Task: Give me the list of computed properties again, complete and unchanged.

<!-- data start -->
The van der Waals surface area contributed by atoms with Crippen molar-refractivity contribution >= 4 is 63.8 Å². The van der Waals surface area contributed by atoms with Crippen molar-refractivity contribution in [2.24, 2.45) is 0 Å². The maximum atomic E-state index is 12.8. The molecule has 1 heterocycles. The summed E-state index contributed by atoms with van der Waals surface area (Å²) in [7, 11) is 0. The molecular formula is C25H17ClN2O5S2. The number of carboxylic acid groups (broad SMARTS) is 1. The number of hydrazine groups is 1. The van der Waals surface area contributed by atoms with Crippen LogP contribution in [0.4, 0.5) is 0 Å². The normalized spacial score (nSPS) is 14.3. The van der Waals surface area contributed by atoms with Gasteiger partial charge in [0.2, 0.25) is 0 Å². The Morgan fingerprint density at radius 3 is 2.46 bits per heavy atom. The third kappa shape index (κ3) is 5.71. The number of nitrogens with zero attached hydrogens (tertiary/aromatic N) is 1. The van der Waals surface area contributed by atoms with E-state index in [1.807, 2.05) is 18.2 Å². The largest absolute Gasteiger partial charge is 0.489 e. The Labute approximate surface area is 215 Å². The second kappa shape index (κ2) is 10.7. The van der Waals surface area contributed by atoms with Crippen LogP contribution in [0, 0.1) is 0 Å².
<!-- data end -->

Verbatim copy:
The van der Waals surface area contributed by atoms with Crippen molar-refractivity contribution >= 4 is 63.8 Å². The van der Waals surface area contributed by atoms with Crippen molar-refractivity contribution in [2.24, 2.45) is 0 Å². The maximum atomic E-state index is 12.8. The molecule has 1 heterocycles. The summed E-state index contributed by atoms with van der Waals surface area (Å²) in [7, 11) is 0. The molecular formula is C25H17ClN2O5S2. The number of carboxylic acid groups (broad SMARTS) is 1. The number of hydrazine groups is 1. The van der Waals surface area contributed by atoms with Crippen LogP contribution in [0.4, 0.5) is 0 Å². The normalized spacial score (nSPS) is 14.3. The van der Waals surface area contributed by atoms with Gasteiger partial charge in [0.2, 0.25) is 0 Å². The Morgan fingerprint density at radius 3 is 2.46 bits per heavy atom. The third kappa shape index (κ3) is 5.71. The number of nitrogens with zero attached hydrogens (tertiary/aromatic N) is 1. The van der Waals surface area contributed by atoms with E-state index in [1.807, 2.05) is 18.2 Å². The largest absolute Gasteiger partial charge is 0.489 e. The Labute approximate surface area is 215 Å². The second kappa shape index (κ2) is 10.7. The van der Waals surface area contributed by atoms with Crippen LogP contribution in [0, 0.1) is 0 Å².